When Charlie was recalled to his regiment at the outbreak of war, 1/Suffolk was still in North Africa but had moved from Alexandria to Khartoum (and was unable to reach France until January 1915). 2/Suffolk was in Ireland at the Curragh but the urgency of mobilisation was such that the battalion arrived in France on 17 August and crossed into Belgium five days later. Charlie was drafted to the 2nd Battalion, and he was recorded as entering the war theatre – now minus his L/Cpl stripe since 2/Suffolk had a full complement of NCOs – on 23 August. That was the day the Retreat from Mons began, as a vastly superior enemy threatened to overwhelm the BEF of 1914 – ‘The Old Contemptibles’ – which was forced to abandon its defensive position on the Mons-Conde canal. There is no record of when Charlie met up with the battalion but it seems certain he had found it by 26 August when 2/Suffolk and the three other battalions of the 14th Brigade fought a desperate rear-guard action – the battle of Le Cateau. By holding up the German advance this action was instrumental in protecting the withdrawal of the two other brigades which composed the 5th Division, but it did so at enormous cost. Casualties in 2/Suffolk ─ killed wounded or missing ─ totalled 720 from a normal battalion complement of about 1,000, but Charlie was not among them. “They [the Suffolks and Argylls] had for nine hours been under an incessant bombardment, which had pitted the whole of the ground with craters, and they had fought to the very last, covering themselves with undying glory” (Edmonds , pp. 164-5). When the survivors were able to regroup on 28 August the 2nd Battalion numbered just 229 (Murphy, pp. 35, 37).
For the following ten months of the war there is no information about Charlie other than the general history – the War Diary – of his battalion (National Archives ref. WO 95/1424/1). Initially the remnant of 2/Suffolk was attached to the 1st East Surrey Regiment pending the arrival of replacements for the battalion’s heavy losses. From Le Cateau the Suffolks were forced south, crossing the rivers Aisne at Attichy on 31 August and Marne at Isles-les-Villenoy on 3 September. But the Battle of the Marne – the miracle – halted the German advance towards Paris, and the pursuers briefly became the pursued. The battalion recrossed the Marne on 9 September heading north-east, and reached the Aisne at Soissons four days later. But at this point stalemate between the two contending armies dictated that the war of movement should become a war of attrition as both learned the art of digging trenches while under fire. At the end of September 2/Suffolk took over duties at GHQ, moving with it from Fère-en-Tardenois to Abbeville and then St Omer. But this period of respite ended on 25 October when the battalion was moved north to the front in the area of Vieille Chapelle /Estaires/Bailleul. At the end of November the battalion moved again to the Heuvelland district of Flanders (Scherpenberg/Westouter/Loker) where it remained until the end of 1914. Alternating between billets at Westouter and occupying trenches the battalion happened to be in billets over the Christmas period so there was no question of an informal ceasefire in no-man’s-land, nor would it have been mentioned in the battalion’s War Diary had such an event occurred.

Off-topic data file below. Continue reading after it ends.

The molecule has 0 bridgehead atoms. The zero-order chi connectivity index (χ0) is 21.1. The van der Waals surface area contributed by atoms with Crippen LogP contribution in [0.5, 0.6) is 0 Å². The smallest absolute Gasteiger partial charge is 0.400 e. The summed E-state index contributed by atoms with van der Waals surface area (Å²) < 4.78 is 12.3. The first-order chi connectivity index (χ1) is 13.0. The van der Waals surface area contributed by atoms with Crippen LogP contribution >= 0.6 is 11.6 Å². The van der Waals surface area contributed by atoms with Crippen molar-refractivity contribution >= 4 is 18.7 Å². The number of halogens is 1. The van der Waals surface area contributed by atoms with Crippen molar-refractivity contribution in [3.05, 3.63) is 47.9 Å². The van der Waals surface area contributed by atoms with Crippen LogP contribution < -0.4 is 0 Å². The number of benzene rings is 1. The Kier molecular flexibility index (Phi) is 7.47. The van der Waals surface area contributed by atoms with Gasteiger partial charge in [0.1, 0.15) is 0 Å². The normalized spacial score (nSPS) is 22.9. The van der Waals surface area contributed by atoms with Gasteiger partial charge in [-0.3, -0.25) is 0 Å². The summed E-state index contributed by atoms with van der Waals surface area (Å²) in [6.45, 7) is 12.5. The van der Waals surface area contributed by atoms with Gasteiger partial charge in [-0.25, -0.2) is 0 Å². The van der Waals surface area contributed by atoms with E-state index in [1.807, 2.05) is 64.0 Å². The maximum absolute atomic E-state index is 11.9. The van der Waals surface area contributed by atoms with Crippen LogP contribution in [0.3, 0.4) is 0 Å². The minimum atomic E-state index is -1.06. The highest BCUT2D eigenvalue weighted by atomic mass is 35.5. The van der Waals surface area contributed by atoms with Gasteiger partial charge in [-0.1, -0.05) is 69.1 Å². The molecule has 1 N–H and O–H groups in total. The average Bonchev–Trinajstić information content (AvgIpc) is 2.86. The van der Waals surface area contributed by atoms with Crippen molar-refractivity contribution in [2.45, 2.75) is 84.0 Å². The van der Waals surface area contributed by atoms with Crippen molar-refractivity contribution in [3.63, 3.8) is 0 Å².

At the start of January 1915 2/Suffolk took over trenches at Vierstraat from French infantry, alternating with rest at billets at La Clytte (De Klijte), in a pattern of deployment of the battalion which showed little variation until the end of May. The sector was generally quiet in the first months of the year with no serious attacks mounted by either side. But in mid-April British units attempted to retake Hill 60 to the north of Vierstraat. Hill 60 was important as an elevation giving observation over the area of Zillebeke and Ypres, but the attack was resisted by the German army with the aid of the notorious first use of gas in the war. 2/Suffolk was not directly involved in this, the Second Battle of Ypres, but the strategic importance of the Ypres Salient resulted in its redeployment to take over trenches at Hooge, near Zillebeke, on 8 June. On 16 June the battalion was given a support role in a divisional attack on Bellewaarde, and by the time it was withdrawn from Hooge to rest billets at Brandhoek on 20 June it had lost 19 killed and 80 wounded.